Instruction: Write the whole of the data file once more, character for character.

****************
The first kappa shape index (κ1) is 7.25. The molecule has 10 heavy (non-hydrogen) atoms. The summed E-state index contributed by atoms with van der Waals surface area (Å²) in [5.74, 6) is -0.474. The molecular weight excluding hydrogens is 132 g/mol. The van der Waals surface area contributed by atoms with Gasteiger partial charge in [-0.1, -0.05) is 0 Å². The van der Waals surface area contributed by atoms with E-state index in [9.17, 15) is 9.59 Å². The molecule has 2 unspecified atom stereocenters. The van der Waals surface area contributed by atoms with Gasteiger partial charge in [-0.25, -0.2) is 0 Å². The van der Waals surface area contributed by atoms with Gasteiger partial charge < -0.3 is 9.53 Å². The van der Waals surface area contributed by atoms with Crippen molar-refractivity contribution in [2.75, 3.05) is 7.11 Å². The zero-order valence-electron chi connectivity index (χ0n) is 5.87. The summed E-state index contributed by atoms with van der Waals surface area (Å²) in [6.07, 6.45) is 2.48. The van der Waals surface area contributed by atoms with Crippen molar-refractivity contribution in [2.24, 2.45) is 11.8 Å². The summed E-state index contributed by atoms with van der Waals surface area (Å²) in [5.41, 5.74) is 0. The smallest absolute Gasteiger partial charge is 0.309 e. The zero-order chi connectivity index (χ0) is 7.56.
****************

The first kappa shape index (κ1) is 7.25. The molecule has 10 heavy (non-hydrogen) atoms. The summed E-state index contributed by atoms with van der Waals surface area (Å²) in [5.74, 6) is -0.474. The molecular weight excluding hydrogens is 132 g/mol. The van der Waals surface area contributed by atoms with Gasteiger partial charge in [-0.1, -0.05) is 0 Å². The van der Waals surface area contributed by atoms with E-state index in [9.17, 15) is 9.59 Å². The molecule has 2 unspecified atom stereocenters. The van der Waals surface area contributed by atoms with Gasteiger partial charge in [-0.25, -0.2) is 0 Å². The van der Waals surface area contributed by atoms with Gasteiger partial charge < -0.3 is 9.53 Å². The van der Waals surface area contributed by atoms with Crippen molar-refractivity contribution in [2.75, 3.05) is 7.11 Å². The zero-order valence-electron chi connectivity index (χ0n) is 5.87. The summed E-state index contributed by atoms with van der Waals surface area (Å²) in [6.07, 6.45) is 2.48. The van der Waals surface area contributed by atoms with Crippen molar-refractivity contribution in [2.24, 2.45) is 11.8 Å². The summed E-state index contributed by atoms with van der Waals surface area (Å²) in [5.41, 5.74) is 0. The smallest absolute Gasteiger partial charge is 0.309 e. The zero-order chi connectivity index (χ0) is 7.56.